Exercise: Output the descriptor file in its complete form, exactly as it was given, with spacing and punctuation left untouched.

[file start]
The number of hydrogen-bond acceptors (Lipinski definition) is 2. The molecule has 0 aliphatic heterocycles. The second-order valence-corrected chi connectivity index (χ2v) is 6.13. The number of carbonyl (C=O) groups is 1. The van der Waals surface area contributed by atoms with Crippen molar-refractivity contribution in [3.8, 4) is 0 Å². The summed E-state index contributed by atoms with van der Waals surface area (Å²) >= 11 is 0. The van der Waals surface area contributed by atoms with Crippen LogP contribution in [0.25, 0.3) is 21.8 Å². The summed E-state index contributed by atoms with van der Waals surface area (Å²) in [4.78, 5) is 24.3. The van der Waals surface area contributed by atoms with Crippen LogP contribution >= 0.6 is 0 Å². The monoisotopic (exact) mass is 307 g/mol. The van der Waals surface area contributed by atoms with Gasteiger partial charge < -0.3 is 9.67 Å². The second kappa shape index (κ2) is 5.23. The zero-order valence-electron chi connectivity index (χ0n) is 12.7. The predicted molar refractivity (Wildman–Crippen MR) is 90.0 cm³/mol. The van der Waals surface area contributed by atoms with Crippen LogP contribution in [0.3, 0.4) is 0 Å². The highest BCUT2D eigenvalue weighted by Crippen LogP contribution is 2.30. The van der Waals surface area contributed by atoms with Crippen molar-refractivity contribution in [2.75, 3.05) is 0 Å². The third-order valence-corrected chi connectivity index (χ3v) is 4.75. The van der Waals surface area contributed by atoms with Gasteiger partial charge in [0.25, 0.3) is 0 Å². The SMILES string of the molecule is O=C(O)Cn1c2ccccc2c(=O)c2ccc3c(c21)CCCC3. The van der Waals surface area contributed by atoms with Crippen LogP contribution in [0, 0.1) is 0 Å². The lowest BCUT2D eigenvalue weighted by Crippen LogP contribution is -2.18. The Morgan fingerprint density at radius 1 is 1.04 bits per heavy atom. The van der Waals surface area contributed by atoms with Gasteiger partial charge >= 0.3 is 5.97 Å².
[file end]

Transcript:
The number of hydrogen-bond acceptors (Lipinski definition) is 2. The molecule has 0 aliphatic heterocycles. The second-order valence-corrected chi connectivity index (χ2v) is 6.13. The number of carbonyl (C=O) groups is 1. The van der Waals surface area contributed by atoms with Crippen molar-refractivity contribution in [3.8, 4) is 0 Å². The summed E-state index contributed by atoms with van der Waals surface area (Å²) >= 11 is 0. The van der Waals surface area contributed by atoms with Crippen LogP contribution in [0.25, 0.3) is 21.8 Å². The summed E-state index contributed by atoms with van der Waals surface area (Å²) in [4.78, 5) is 24.3. The van der Waals surface area contributed by atoms with Crippen LogP contribution >= 0.6 is 0 Å². The monoisotopic (exact) mass is 307 g/mol. The van der Waals surface area contributed by atoms with Gasteiger partial charge < -0.3 is 9.67 Å². The second kappa shape index (κ2) is 5.23. The zero-order valence-electron chi connectivity index (χ0n) is 12.7. The predicted molar refractivity (Wildman–Crippen MR) is 90.0 cm³/mol. The van der Waals surface area contributed by atoms with Crippen LogP contribution in [0.3, 0.4) is 0 Å². The highest BCUT2D eigenvalue weighted by Crippen LogP contribution is 2.30. The van der Waals surface area contributed by atoms with Crippen molar-refractivity contribution in [2.75, 3.05) is 0 Å². The third-order valence-corrected chi connectivity index (χ3v) is 4.75. The van der Waals surface area contributed by atoms with Gasteiger partial charge in [0.25, 0.3) is 0 Å². The SMILES string of the molecule is O=C(O)Cn1c2ccccc2c(=O)c2ccc3c(c21)CCCC3. The van der Waals surface area contributed by atoms with Crippen LogP contribution in [0, 0.1) is 0 Å². The lowest BCUT2D eigenvalue weighted by Crippen LogP contribution is -2.18. The Morgan fingerprint density at radius 1 is 1.04 bits per heavy atom. The van der Waals surface area contributed by atoms with Gasteiger partial charge >= 0.3 is 5.97 Å².